Campaigners say councils should be able to buy land more cheaply

A coalition of campaign groups has suggested that old laws should be updated to allow councils to buy agricultural land at lower prices in a bid to solve the housing crisis.

Fourteen groups that include Shelter, Crisis, The National Landlords Association and the Campaign to Protect Rural England say that the government should change the system that insists on land compensation and allow local authorities to buy land at the market rate. The group, known as Onward is a Conservative think tank led by Theresa May’s previous advisor Will Tanner.

Currently, land can only be compulsorily purchased by a council if it already has planning permission and at speculative rates, which can be up to 100 times its actual undeveloped value. This prevents councils from buying land and selling it on to developers, or developing it itself and then using the increase in value to fund other infrastructure such as schools, doctors surgeries and road networks around the development.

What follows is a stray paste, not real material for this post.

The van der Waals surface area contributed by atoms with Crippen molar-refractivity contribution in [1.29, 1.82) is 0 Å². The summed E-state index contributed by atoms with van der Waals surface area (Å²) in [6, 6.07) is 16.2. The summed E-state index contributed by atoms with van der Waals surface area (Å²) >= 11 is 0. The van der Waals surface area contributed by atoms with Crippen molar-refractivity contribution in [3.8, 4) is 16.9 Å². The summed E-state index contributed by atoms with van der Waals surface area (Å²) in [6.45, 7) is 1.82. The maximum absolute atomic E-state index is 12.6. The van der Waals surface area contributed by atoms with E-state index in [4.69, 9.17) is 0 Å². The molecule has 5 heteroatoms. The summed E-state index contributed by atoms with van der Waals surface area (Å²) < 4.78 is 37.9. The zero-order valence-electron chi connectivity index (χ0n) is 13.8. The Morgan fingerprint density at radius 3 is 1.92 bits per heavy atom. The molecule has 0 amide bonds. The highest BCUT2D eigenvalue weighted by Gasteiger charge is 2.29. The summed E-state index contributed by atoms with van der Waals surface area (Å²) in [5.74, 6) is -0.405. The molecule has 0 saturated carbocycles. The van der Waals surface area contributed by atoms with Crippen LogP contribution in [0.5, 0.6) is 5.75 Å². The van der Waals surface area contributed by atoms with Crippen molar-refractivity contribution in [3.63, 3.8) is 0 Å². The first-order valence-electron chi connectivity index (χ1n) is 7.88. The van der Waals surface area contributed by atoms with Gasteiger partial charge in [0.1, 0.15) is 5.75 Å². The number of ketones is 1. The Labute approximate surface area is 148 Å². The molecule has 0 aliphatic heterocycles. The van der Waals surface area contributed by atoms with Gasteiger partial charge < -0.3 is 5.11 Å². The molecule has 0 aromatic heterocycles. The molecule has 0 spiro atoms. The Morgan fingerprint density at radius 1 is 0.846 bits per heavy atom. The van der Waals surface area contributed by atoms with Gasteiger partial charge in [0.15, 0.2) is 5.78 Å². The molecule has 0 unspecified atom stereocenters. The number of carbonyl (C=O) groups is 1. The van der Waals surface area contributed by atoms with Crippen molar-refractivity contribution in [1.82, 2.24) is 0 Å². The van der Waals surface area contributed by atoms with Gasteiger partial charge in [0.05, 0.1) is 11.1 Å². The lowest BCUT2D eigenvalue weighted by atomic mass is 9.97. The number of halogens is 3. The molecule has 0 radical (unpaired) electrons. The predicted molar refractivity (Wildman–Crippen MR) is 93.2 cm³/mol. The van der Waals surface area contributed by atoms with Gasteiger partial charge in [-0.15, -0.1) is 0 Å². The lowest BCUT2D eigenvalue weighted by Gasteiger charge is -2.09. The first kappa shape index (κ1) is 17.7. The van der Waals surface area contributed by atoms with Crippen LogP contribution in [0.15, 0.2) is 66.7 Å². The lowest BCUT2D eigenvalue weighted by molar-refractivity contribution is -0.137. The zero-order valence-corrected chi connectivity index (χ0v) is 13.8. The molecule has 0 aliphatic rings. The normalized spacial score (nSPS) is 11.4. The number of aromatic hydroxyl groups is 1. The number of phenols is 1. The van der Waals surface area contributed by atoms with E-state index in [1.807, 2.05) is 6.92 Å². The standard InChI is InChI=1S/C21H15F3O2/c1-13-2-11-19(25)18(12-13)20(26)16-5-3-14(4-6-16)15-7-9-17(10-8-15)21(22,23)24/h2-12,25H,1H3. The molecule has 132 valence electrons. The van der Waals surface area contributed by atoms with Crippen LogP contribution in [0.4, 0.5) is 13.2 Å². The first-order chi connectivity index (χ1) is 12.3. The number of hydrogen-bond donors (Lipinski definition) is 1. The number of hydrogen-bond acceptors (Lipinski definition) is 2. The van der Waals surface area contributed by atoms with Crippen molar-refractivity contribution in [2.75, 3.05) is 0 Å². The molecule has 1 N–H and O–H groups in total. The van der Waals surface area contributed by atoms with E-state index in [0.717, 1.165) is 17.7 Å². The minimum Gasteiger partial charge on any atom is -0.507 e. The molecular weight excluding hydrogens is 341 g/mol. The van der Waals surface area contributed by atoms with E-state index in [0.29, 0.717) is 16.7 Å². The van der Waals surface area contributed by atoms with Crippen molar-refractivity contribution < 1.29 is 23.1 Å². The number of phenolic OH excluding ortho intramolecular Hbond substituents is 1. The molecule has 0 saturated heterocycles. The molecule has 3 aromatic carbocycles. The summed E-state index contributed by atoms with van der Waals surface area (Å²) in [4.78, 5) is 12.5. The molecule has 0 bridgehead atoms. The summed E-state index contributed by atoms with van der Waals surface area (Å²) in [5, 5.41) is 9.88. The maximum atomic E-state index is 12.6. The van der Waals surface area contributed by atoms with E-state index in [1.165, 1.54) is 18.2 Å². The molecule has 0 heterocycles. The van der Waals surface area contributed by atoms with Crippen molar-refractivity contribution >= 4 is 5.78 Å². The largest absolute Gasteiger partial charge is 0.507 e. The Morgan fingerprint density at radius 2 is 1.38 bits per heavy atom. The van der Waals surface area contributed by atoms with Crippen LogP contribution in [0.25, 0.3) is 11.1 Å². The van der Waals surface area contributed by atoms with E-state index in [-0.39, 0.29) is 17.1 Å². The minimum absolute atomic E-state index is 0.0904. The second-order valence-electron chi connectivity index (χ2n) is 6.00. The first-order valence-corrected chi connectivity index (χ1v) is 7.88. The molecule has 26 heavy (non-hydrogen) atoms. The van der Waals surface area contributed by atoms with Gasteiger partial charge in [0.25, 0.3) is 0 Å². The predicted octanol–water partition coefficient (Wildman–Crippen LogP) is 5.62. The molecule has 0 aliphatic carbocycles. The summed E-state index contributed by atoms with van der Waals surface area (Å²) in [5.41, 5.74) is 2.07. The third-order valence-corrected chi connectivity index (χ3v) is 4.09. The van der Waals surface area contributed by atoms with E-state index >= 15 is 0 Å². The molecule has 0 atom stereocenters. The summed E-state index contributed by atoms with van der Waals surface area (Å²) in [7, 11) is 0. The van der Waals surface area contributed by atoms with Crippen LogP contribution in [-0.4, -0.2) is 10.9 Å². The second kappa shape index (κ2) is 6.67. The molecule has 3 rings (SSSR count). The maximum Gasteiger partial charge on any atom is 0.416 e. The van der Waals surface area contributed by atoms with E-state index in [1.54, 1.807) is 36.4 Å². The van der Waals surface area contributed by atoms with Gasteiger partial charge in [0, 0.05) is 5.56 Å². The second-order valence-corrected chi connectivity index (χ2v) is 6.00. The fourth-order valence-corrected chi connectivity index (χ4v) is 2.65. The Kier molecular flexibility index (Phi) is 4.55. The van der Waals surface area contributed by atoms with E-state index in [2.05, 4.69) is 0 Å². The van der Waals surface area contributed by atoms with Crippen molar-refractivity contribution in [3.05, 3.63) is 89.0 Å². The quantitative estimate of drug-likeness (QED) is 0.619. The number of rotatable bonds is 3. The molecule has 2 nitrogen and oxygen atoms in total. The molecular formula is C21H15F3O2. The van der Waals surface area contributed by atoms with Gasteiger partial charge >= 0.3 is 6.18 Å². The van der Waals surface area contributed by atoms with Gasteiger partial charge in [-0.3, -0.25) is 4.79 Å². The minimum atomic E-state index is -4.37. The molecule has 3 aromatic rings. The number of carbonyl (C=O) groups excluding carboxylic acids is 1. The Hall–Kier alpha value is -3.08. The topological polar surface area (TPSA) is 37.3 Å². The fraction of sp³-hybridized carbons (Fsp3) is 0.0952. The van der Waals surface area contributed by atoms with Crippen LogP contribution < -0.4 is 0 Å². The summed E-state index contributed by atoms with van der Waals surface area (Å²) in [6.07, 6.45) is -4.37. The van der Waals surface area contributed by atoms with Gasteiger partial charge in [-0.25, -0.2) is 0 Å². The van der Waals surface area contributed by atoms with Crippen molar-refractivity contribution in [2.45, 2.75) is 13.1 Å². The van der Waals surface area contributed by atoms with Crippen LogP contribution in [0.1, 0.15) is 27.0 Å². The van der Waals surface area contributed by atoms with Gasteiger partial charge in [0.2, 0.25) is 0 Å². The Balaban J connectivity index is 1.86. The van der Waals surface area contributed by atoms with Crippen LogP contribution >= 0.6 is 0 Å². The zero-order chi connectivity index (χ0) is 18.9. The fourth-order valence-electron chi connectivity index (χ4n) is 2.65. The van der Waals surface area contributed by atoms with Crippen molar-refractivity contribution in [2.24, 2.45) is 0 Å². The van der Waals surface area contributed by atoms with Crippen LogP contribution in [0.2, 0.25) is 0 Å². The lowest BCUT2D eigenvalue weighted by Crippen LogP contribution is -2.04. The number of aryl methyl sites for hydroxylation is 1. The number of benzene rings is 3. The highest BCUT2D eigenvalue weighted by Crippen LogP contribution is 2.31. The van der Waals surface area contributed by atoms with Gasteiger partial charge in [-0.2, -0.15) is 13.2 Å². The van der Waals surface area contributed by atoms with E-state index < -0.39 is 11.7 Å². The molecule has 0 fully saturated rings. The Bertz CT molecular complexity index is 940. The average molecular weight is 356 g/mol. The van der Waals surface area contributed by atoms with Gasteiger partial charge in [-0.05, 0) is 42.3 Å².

The group has sent a letter to the housing minister James Brokenshire stating that the housing crisis is due to the way in which land is bought and sold. They believe that any uplift in the value of land following its sale should be to the benefit of the local community. They point out that this is the way things are done in other countries.

The group has pointed out that land reform is an area of rare consensus, despite political division. They say that clarifying these laws is essential if the housing crisis is to be solved.